Several health districts in the west region of Cameroon have recorded new cases of measles epidemic in the last few years, including the isolation of a wild poliovirus (WPV) type 1 from two acute flaccid paralysis (AFP) cases in October 2013 [9], representing the first polio-outbreak reported in the country since 2009. While it is important for the populations to collaborate with health providers by accepting vaccines, the quality of vaccination services provided by health personnel is indispensable for the success of the vaccination program. Ensuring quality provision of vaccination requires among others to; maintaining a functional cold chain to ensure vaccine potency, adequate vaccination practices, good knowledge of health personnel on targeted diseases, continuous surveillance of targeted diseases and the regular and strategic programing of vaccination sessions. Few studies have assessed the quality of the cold chain and other aspects of the immunization program, in the west region and in other parts of Cameroon [1014], but very little is known about adherence of personnel to national guidelines on good immunization service delivery practices, and also on the knowledge of health personnel on diseases targeted by the EPI program. To fill this gap, we conducted a hospital-based cross-sectional survey in the Dschang health district (West Region, Cameroon). The objective of this study was to assess immunization service delivery, by assessing health personnel adherence to EPI guidelines regarding the vaccination strategies adopted. The study also assessed the knowledge of health personnel on diseases targeted by the EPI and the availability of resources and tools necessary for an adequate and strategic provision of vaccination services. The findings of this study will serve to guide future national vaccination policies, and also serve as a base for future studies in order to improve immunization coverage and eventually to prevent new epidemic outbreaks.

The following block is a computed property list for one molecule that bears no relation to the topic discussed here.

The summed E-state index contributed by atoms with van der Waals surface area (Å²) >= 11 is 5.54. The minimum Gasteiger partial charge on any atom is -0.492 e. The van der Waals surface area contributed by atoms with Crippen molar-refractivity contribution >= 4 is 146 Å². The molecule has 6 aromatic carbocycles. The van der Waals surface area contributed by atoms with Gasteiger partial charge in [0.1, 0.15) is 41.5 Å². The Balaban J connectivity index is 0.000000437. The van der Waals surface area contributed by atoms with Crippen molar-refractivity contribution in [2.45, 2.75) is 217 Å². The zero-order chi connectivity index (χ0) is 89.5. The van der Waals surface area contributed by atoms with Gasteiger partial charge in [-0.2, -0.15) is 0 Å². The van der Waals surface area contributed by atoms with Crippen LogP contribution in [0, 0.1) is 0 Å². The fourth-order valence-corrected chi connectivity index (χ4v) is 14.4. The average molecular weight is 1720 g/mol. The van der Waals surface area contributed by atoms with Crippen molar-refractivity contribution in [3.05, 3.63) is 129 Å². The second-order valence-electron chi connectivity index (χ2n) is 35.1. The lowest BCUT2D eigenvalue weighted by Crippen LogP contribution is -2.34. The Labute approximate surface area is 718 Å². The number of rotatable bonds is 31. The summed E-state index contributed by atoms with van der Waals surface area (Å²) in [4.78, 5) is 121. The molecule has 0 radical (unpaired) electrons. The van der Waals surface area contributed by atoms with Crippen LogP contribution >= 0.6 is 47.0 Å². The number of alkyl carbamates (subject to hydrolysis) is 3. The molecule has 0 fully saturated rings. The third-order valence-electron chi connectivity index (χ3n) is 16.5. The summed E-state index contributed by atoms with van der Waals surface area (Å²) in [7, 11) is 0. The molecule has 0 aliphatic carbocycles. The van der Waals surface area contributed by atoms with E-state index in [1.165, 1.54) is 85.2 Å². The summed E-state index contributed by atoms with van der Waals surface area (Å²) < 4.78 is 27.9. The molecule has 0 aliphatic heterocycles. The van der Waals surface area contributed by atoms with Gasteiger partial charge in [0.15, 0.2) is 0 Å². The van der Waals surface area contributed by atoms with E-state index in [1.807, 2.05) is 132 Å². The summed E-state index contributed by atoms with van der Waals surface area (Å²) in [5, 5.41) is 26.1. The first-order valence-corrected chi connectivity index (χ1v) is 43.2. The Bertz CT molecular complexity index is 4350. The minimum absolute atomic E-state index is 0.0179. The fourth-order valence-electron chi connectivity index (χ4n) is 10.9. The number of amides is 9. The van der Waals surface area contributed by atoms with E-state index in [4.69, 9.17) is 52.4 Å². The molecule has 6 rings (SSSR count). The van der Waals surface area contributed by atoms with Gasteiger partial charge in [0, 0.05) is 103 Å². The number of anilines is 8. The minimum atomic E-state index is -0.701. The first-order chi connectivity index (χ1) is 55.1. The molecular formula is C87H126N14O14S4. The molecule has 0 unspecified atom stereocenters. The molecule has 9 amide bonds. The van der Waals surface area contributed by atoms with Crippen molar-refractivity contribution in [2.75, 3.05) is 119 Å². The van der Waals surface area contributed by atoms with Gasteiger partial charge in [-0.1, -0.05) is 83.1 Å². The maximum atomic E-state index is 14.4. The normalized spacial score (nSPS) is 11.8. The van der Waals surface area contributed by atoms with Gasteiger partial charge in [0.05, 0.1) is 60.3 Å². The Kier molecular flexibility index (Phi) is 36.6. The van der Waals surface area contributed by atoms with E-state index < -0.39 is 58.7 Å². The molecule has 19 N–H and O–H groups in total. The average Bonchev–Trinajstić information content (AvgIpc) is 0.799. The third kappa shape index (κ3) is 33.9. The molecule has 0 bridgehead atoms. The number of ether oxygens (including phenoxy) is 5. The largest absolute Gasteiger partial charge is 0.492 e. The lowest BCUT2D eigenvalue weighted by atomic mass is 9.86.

Methods

Study design

It was a cross sectional study, conducted in 42 health facilities from 18 selected health areas in the Dschang health district in 2013. The frequency and strategy of organizing vaccination sessions, the availability of resources and tools required for vaccination activities and the knowledge of health personnel on disease of the EPI were assessed in each health facility. Data were collected with the aid of questionnaires administered to health personnel by interview and an observation grid was used to assess tools.

Study area

This study was conducted in the Dschang Health district, located in the west region of Cameroon. Health care delivery system in Cameroon has as objective to render Primary Health Care (PHC) accessible to the entire population through decentralization of the health management process to the health district level [15]. The health system is organized in three levels; the central, the regional and the Health District. Health policies and strategies are elaborated at the central level and implemented at the district level by the district health Service (DHS). Resources are mainly allocated by the state budget, local communities, international and national organizations.

The health district is a geographic area that covers a population between 30,000 to 400,000 inhabitants. It is divided in to health areas covering 5000 to 30,000 inhabitants. In each health area, the integrated Health Centre (IHC) is in charge of providing the Minimum Package of Activities (MPA) (smallest package of health care activities provided by health centers at the lowest level of the health system). The implementation of EPI is part of this package. This includes storing vaccines as recommended by the EPI guideline, organizing and reporting vaccination sessions, and conducting epidemiological surveillance of disease targeted by EPI. Immunization services are offered through fixed vaccination posts in health facilities, through outreach vaccinations, and through mobile vaccination strategies, based on the proximity of the target populations to the health facility. While every health facility is considered a fixed post, outreach and mobile strategies are used to reach populations father than 5 and 10 km respectively from the closest health facility. Supplementary vaccination sessions are also organized depending on emergencies such as during epidemic outbreaks. The number of personnel in each vaccination team depends on the attendance or turn out rate. For high attendance, it is comprised of a team of three personnel (the vaccinator, social mobilizer and the screener or controller) while for low attendance, a vaccination team is comprised of a team of two (the vaccinator and social mobilizer).